• Set the cookieDomain.
  • Update your Referral Exclusion list.

 
In Google Tag Manager, the first step is quite simple. You just need to set the following field:
 

Set cookieDomain to auto

Set cookieDomain to auto


 
Then, go to your Google Analytics Admin section and find the referral exclusions under tracking info:
 
 
Navigate to Referral Exclusions in your Google Analytics Admin.

Navigate to Referral Exclusions in your Google Analytics Admin.


 
Then, just make sure your root domain is excluded.
 
Finally, it’s probable that you’ll want a separate View in Google Analytics to report on data from your subdomain, so you can set up a new View with a filter to do that. Here’s a great guide from Vertical Rail on how to do that, specifically (and we’ll also do a short walkthrough on hostnames and filters later in the article).
 
Okay, that’s a quick primer and brushed over a bit of nuance. More info. can be found on these great blog posts:

 
Now, before we dive into how to set up Google Analytics cross domain tracking (for separate domains), let’s walk through the benefits and see if you actually need to do it.
 

Why Do You Need Google Analytics Cross Domain Tracking?

First off, let’s cover whether you, in your specific context, even need or will need cross domain tracking. If you don’t need to worry about it, you can just go on auditing and analyzing your data, oblivious and free from the troubles of cross domain implementations.
 
Since cross domain tracking is implemented for the purpose of centralizing data from multiple domains, you can ask a few questions to see if you actually need to set it up. First, obviously, do you have more than one domain? If not, you don’t need cross domain tracking.
 
Next, ask yourself if users will generally have a connected experience across multiple domains (also, ask yourself if you’re using the same GA code on the domains in question). For instance, a user on an ecommerce site will necessarily use your shopping cart application to convert, so you’d want to connect those data sources to view a single session.
 
The domains needn’t be simply conversion related sites, either. From the perspective of cross domain tracking, site.com and site.org are two separate domains. So, also ask yourself if users may be hopping back and forth between sites.
 
Spotify has a few campaigns that use microsites, and while they don’t use cross domain tracking (they use UTM parameters, which is almost certainly the best practice in their case), they probably could use cross domain tracking if they wanted to. For example, with their 2017 Wrapped campaign:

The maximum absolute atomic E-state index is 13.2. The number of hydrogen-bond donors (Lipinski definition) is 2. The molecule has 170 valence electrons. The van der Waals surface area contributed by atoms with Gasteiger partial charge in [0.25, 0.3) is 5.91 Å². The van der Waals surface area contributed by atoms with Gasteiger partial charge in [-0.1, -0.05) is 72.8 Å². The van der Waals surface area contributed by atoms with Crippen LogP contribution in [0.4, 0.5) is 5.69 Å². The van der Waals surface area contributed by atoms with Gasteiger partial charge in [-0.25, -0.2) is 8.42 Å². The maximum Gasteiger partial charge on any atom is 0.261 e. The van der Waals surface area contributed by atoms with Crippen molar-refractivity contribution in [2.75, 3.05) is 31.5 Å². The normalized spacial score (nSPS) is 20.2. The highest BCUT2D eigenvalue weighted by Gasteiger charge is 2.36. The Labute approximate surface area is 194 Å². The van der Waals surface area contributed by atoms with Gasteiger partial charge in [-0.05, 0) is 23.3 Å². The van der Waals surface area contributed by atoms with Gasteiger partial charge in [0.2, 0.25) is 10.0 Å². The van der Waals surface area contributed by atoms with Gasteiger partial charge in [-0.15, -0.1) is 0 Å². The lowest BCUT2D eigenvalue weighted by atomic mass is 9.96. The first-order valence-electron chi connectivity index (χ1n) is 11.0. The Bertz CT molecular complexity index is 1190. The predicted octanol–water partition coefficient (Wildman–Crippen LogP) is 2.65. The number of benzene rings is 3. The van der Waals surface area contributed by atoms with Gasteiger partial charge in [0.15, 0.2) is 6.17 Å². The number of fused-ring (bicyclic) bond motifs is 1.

If users jump from site to site frequently, cross domain tracking may be the right choice.

If users jump from site to site frequently, cross domain tracking may be the right choice.


 
The short answer here: if you have the same tracking code installed on multiple domains and you’d like to track a single user as they visit those domains, you need cross domain tracking.
 
Centralization of data is important. Analysts and marketers are always talking about getting a “single view” of the customer (however idyllic and impossible that may be)–and the more fractured your data sources are, the less holistic your marketing data will be. Cross domain tracking is one of many ways to tie together your marketing data in a way that creates a more holistic picture.
 

How to Set Up Google Analytics Cross Domain Tracking

Let’s set up a semi-hypothetical situation to serve as a step-by-step walkthrough.
 
Say, I have a main website, alexbirkett.com. The vast majority of user activity happens here, to the tune of millions of visits a month (of course).
 
But let’s say that, for some reason, users can only do their purchasing on a subdomain, get.alexbirkett.com. We already walked through how to set up subdomain tracking above, so all is good so far.
 
Now, let’s say that for some odd reason, I decide to build a campaign to acquire users that enjoying traveling and partying, mostly at the same time. For this reason, I buy rowdytraver.com and start decorating the site with decadent guides on debauchery abroad.
 
Let’s venture further to pretend that, somehow, the user journey will overlap substantially between those landing on rowdytraveler.com and alexbirkett.com (and, hopefully, later get.alexbirkett.com). It’s part of a conversion path, and we’re obligated to reflect that in our data collection.
 
You know what that means: we need to set up Google Analytics cross domain tracking.
 
Like subdomain tracking, cross domain tracking is somewhat simple in theory, yet often contains a bit more nuance in specific scenarios.